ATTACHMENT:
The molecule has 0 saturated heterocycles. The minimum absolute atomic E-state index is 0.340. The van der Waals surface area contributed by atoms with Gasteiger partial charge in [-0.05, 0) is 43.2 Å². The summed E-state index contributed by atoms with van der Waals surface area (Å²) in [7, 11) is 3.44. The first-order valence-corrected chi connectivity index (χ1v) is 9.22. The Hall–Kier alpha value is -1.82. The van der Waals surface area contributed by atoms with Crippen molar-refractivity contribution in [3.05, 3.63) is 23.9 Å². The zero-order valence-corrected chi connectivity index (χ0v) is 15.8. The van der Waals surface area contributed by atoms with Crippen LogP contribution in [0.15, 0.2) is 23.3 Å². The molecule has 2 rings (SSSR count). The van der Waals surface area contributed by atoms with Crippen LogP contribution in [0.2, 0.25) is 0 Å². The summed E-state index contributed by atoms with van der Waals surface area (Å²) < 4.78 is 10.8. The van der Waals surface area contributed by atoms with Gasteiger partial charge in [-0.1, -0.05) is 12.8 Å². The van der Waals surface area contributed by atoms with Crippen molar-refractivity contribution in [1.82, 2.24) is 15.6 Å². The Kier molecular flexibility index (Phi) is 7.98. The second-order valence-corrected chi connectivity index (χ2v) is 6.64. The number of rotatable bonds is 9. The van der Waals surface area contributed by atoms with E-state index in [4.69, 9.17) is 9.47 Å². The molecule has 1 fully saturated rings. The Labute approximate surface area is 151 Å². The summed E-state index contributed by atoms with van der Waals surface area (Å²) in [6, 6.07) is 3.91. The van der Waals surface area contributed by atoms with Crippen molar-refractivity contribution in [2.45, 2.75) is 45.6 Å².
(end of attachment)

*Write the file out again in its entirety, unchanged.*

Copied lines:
The molecule has 0 saturated heterocycles. The minimum absolute atomic E-state index is 0.340. The van der Waals surface area contributed by atoms with Gasteiger partial charge in [-0.05, 0) is 43.2 Å². The summed E-state index contributed by atoms with van der Waals surface area (Å²) in [7, 11) is 3.44. The first-order valence-corrected chi connectivity index (χ1v) is 9.22. The Hall–Kier alpha value is -1.82. The van der Waals surface area contributed by atoms with Crippen molar-refractivity contribution in [3.05, 3.63) is 23.9 Å². The zero-order valence-corrected chi connectivity index (χ0v) is 15.8. The van der Waals surface area contributed by atoms with Crippen LogP contribution in [0.15, 0.2) is 23.3 Å². The molecule has 2 rings (SSSR count). The van der Waals surface area contributed by atoms with Crippen LogP contribution in [0.2, 0.25) is 0 Å². The summed E-state index contributed by atoms with van der Waals surface area (Å²) < 4.78 is 10.8. The van der Waals surface area contributed by atoms with Gasteiger partial charge in [-0.1, -0.05) is 12.8 Å². The van der Waals surface area contributed by atoms with Crippen molar-refractivity contribution in [1.82, 2.24) is 15.6 Å². The Kier molecular flexibility index (Phi) is 7.98. The second-order valence-corrected chi connectivity index (χ2v) is 6.64. The number of rotatable bonds is 9. The van der Waals surface area contributed by atoms with E-state index in [4.69, 9.17) is 9.47 Å². The molecule has 1 fully saturated rings. The Labute approximate surface area is 151 Å². The summed E-state index contributed by atoms with van der Waals surface area (Å²) in [6, 6.07) is 3.91. The van der Waals surface area contributed by atoms with Crippen molar-refractivity contribution in [2.45, 2.75) is 45.6 Å².